329A.—(l) In a case where—
the agreement is for the purposes of this section a qualifying agreement.
(2) In a case where—
the agreement mentioned in paragraph (c) above is for the purposes of this section a qualifying agreement.
(7) The amounts of the periodical payments (which need not be at a uniform rate or payable at uniform intervals) may be—
(10) A claim or action for personal injury includes—
(11) For the purposes of subsection (2) above—
(12) This section does not apply unless the sum concerned is received after the day on which the Finance Act 1995 is passed, but it is immaterial when—
Annuities assigned in favour of certain persons
329B.—(1) In a case where—
the agreement mentioned in paragraph (d) above is for the purposes of this section a qualifying agreement.
(2) Subsection (3) below applies where—
I beg to move, That the clause be read a Second time.
The object of this clause is to simplify the administration of the payment of agreed damages in cases of personal injury, where the damages are to be paid to the victim of the injury in instalments over a period or for his or her life. It will make it possible for the victim of the injury to receive the damages as an annuity directly from a life insurance company without turning a non-taxable capital sum into income chargeable to tax.
The payment of an annuity directly to the victim of the injury will bring the advantage of protection under the Policyholders Protection Act 1975. Uncertainties as to the long-term financial stability of the payer of the damages will no longer be a significant obstacle to the acceptance of damages in a form which meets the long-term financial needs of the victim.
The clause achieves the objectives of the measure tabled by the hon. Member for Oxford, East (Mr. Smith) in Committee and will, I know, have the support of the whole House. It also represents a first step towards realising our intention, announced to the House on 23 March, of implementing the recommendations made by the Law Commission in its report on structured settlements and interim and provisional damages.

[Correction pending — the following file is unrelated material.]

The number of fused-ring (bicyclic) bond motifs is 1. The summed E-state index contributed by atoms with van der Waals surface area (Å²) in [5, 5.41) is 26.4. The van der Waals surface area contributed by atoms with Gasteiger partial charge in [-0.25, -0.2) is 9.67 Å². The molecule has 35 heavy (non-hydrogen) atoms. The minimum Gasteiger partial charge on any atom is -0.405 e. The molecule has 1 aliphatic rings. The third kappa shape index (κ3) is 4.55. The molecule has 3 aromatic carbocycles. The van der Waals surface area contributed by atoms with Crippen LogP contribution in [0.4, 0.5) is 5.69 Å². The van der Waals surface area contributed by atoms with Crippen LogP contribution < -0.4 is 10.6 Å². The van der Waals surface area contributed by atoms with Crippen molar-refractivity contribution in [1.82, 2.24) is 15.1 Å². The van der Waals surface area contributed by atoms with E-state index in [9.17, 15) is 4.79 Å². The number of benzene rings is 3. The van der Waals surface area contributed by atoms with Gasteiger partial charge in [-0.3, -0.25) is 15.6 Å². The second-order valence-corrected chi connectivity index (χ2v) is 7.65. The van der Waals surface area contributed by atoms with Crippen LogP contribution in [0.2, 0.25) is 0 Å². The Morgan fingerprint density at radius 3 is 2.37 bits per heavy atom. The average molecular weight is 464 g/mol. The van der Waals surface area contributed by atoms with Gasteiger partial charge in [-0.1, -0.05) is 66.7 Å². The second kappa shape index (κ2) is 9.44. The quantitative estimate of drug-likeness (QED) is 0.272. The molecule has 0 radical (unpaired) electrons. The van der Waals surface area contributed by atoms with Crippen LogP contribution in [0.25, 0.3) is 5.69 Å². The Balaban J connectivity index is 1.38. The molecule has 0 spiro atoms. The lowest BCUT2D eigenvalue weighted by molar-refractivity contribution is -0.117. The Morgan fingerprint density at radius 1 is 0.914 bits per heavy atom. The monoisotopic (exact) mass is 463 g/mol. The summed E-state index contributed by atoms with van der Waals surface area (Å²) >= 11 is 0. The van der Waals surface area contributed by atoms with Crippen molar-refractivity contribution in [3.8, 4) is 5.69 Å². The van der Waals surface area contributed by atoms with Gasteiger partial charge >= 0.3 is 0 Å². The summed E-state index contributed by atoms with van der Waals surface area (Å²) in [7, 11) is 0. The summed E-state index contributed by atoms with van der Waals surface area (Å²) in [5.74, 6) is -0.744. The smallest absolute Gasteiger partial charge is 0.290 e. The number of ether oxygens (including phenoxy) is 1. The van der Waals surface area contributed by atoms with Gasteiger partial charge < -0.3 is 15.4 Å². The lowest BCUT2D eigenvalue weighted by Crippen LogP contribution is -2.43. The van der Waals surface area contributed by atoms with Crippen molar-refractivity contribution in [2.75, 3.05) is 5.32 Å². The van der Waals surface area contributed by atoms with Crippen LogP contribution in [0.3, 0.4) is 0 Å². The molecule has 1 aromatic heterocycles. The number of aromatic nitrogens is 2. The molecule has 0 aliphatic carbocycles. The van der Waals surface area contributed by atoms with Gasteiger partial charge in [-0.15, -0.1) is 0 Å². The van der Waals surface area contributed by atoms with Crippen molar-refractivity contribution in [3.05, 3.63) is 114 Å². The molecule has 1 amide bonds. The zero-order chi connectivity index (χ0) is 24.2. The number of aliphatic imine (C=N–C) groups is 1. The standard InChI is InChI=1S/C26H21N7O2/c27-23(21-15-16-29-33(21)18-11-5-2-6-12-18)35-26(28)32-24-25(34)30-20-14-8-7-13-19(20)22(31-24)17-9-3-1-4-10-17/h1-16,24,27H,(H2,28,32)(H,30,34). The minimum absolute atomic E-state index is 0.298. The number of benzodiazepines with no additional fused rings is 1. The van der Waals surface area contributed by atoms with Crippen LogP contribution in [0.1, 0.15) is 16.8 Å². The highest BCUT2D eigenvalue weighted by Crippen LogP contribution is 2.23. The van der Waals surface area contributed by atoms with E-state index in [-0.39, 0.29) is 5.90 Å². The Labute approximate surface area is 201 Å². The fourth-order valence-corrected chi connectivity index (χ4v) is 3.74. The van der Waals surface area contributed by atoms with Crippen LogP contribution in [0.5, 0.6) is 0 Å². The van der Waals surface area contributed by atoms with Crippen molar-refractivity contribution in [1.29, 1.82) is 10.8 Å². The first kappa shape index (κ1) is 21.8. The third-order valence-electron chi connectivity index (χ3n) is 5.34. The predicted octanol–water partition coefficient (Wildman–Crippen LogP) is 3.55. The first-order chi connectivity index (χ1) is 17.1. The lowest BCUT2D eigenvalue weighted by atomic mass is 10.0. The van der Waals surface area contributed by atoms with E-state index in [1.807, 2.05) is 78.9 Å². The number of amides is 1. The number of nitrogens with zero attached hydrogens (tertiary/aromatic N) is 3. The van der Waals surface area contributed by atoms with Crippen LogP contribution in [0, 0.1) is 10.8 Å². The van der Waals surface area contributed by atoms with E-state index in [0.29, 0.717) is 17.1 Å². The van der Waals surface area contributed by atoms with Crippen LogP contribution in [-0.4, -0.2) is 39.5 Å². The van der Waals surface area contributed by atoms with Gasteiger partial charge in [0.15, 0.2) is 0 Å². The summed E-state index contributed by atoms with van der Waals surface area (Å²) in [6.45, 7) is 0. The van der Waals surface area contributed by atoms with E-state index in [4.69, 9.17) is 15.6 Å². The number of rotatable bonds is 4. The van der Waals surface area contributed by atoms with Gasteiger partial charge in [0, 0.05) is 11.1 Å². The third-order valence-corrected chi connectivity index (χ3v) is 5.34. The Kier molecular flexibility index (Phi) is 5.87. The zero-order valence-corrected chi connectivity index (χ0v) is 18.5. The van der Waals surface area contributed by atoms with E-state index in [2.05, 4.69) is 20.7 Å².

Additionally, the clause breaks new ground by making it possible for existing structured settlements to he renegotiated to come within the new framework. This offers the advantages of long-term security for the individual receiving the damages by instalment payments and of administrative savings for the insurance company paying them. The removal of the territorial restrictions from the measures previously proposed will, we hope, make it easier for an individual suffering an injury when overseas to obtain damages payable through life without taxation disadvantages.
I hope that the measure commends itself to the House.
I am grateful to the Financial Secretary for acknowledging the role that the Labour party and the Law Commission played in proposing the measure. It is a good measure for all the reasons that the Minister set out, which I do not intend to repeat. It will bring considerable benefit to the victims of accidents and those who suffer injuries. It will stimulate competition in the range of financial instruments which are available to them. It will provide for annuities structured specifically to the varying needs that victims have for the rest of their lives following a severe accident or injury. We welcome the new clause and commend it to the House.